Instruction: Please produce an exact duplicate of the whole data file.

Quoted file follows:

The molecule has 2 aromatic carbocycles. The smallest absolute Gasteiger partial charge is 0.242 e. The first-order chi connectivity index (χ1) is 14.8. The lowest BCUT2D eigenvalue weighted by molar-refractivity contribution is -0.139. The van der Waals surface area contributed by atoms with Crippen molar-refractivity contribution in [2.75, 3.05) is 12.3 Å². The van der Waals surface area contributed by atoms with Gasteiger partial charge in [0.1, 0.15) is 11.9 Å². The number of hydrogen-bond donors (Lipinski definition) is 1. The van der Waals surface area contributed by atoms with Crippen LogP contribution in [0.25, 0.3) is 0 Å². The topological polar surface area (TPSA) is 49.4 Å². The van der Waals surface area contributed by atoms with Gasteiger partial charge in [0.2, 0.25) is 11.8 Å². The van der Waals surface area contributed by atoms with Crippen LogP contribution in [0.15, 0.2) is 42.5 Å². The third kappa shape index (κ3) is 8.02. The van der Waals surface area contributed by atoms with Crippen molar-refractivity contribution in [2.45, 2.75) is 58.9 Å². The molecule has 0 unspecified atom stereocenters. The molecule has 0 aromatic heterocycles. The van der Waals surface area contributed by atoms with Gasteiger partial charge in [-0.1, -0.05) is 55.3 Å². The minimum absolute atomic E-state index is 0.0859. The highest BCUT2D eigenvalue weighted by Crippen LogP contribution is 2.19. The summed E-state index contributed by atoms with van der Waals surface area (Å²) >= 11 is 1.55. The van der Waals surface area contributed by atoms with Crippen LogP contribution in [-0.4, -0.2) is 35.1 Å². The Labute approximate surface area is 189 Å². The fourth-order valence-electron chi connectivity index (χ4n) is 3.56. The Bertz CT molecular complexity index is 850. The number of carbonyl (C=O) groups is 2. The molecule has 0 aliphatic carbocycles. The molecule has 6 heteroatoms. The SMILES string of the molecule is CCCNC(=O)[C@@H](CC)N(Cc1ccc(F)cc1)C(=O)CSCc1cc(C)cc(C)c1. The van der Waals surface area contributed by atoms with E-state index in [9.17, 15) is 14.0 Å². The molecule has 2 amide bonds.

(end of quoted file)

The molecule has 2 aromatic carbocycles. The smallest absolute Gasteiger partial charge is 0.242 e. The first-order chi connectivity index (χ1) is 14.8. The lowest BCUT2D eigenvalue weighted by molar-refractivity contribution is -0.139. The van der Waals surface area contributed by atoms with Crippen molar-refractivity contribution in [2.75, 3.05) is 12.3 Å². The van der Waals surface area contributed by atoms with Gasteiger partial charge in [0.1, 0.15) is 11.9 Å². The number of hydrogen-bond donors (Lipinski definition) is 1. The van der Waals surface area contributed by atoms with Crippen LogP contribution in [0.25, 0.3) is 0 Å². The topological polar surface area (TPSA) is 49.4 Å². The van der Waals surface area contributed by atoms with Gasteiger partial charge in [0.2, 0.25) is 11.8 Å². The van der Waals surface area contributed by atoms with Crippen LogP contribution in [0.15, 0.2) is 42.5 Å². The third kappa shape index (κ3) is 8.02. The van der Waals surface area contributed by atoms with Crippen molar-refractivity contribution in [2.45, 2.75) is 58.9 Å². The molecule has 0 unspecified atom stereocenters. The molecule has 0 aromatic heterocycles. The van der Waals surface area contributed by atoms with Gasteiger partial charge in [-0.1, -0.05) is 55.3 Å². The minimum absolute atomic E-state index is 0.0859. The highest BCUT2D eigenvalue weighted by Crippen LogP contribution is 2.19. The summed E-state index contributed by atoms with van der Waals surface area (Å²) >= 11 is 1.55. The van der Waals surface area contributed by atoms with Crippen LogP contribution in [-0.4, -0.2) is 35.1 Å². The Labute approximate surface area is 189 Å². The fourth-order valence-electron chi connectivity index (χ4n) is 3.56. The Bertz CT molecular complexity index is 850. The number of carbonyl (C=O) groups is 2. The molecule has 0 aliphatic carbocycles. The molecule has 6 heteroatoms. The SMILES string of the molecule is CCCNC(=O)[C@@H](CC)N(Cc1ccc(F)cc1)C(=O)CSCc1cc(C)cc(C)c1. The van der Waals surface area contributed by atoms with E-state index in [9.17, 15) is 14.0 Å². The molecule has 2 amide bonds.